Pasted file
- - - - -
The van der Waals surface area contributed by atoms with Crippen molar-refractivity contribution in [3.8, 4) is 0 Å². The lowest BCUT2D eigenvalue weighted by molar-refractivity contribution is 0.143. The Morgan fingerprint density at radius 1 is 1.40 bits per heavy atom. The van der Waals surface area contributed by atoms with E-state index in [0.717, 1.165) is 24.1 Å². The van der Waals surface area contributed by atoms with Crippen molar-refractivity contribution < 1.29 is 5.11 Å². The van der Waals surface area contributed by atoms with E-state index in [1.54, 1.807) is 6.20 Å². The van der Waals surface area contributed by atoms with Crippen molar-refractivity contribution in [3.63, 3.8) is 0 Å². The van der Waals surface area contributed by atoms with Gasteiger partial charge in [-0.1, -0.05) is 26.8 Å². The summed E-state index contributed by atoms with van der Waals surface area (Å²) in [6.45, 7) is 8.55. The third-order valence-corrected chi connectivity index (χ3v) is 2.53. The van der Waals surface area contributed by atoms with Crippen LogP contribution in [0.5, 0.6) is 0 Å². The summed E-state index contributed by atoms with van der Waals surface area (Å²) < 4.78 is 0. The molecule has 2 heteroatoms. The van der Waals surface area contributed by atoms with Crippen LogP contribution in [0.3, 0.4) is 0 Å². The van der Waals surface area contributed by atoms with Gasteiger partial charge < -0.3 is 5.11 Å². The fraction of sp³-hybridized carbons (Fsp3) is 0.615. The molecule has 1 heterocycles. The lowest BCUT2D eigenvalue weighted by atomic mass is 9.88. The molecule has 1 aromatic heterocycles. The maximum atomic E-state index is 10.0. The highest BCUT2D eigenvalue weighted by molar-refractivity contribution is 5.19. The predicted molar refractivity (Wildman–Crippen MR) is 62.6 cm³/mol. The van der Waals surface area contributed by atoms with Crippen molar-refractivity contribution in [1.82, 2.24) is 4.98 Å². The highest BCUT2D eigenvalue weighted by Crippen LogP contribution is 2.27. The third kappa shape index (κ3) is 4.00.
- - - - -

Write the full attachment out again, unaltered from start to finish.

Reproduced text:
The van der Waals surface area contributed by atoms with Crippen molar-refractivity contribution in [3.8, 4) is 0 Å². The lowest BCUT2D eigenvalue weighted by molar-refractivity contribution is 0.143. The Morgan fingerprint density at radius 1 is 1.40 bits per heavy atom. The van der Waals surface area contributed by atoms with E-state index in [0.717, 1.165) is 24.1 Å². The van der Waals surface area contributed by atoms with Crippen molar-refractivity contribution < 1.29 is 5.11 Å². The van der Waals surface area contributed by atoms with E-state index in [1.54, 1.807) is 6.20 Å². The van der Waals surface area contributed by atoms with Crippen molar-refractivity contribution in [3.63, 3.8) is 0 Å². The van der Waals surface area contributed by atoms with Gasteiger partial charge in [-0.1, -0.05) is 26.8 Å². The summed E-state index contributed by atoms with van der Waals surface area (Å²) in [6.45, 7) is 8.55. The third-order valence-corrected chi connectivity index (χ3v) is 2.53. The van der Waals surface area contributed by atoms with Crippen LogP contribution in [0.5, 0.6) is 0 Å². The summed E-state index contributed by atoms with van der Waals surface area (Å²) < 4.78 is 0. The molecule has 2 heteroatoms. The van der Waals surface area contributed by atoms with Crippen LogP contribution in [0.3, 0.4) is 0 Å². The van der Waals surface area contributed by atoms with Gasteiger partial charge < -0.3 is 5.11 Å². The fraction of sp³-hybridized carbons (Fsp3) is 0.615. The molecule has 1 heterocycles. The lowest BCUT2D eigenvalue weighted by atomic mass is 9.88. The molecule has 1 aromatic heterocycles. The maximum atomic E-state index is 10.0. The highest BCUT2D eigenvalue weighted by molar-refractivity contribution is 5.19. The predicted molar refractivity (Wildman–Crippen MR) is 62.6 cm³/mol. The van der Waals surface area contributed by atoms with Crippen molar-refractivity contribution in [1.82, 2.24) is 4.98 Å². The highest BCUT2D eigenvalue weighted by Crippen LogP contribution is 2.27. The third kappa shape index (κ3) is 4.00.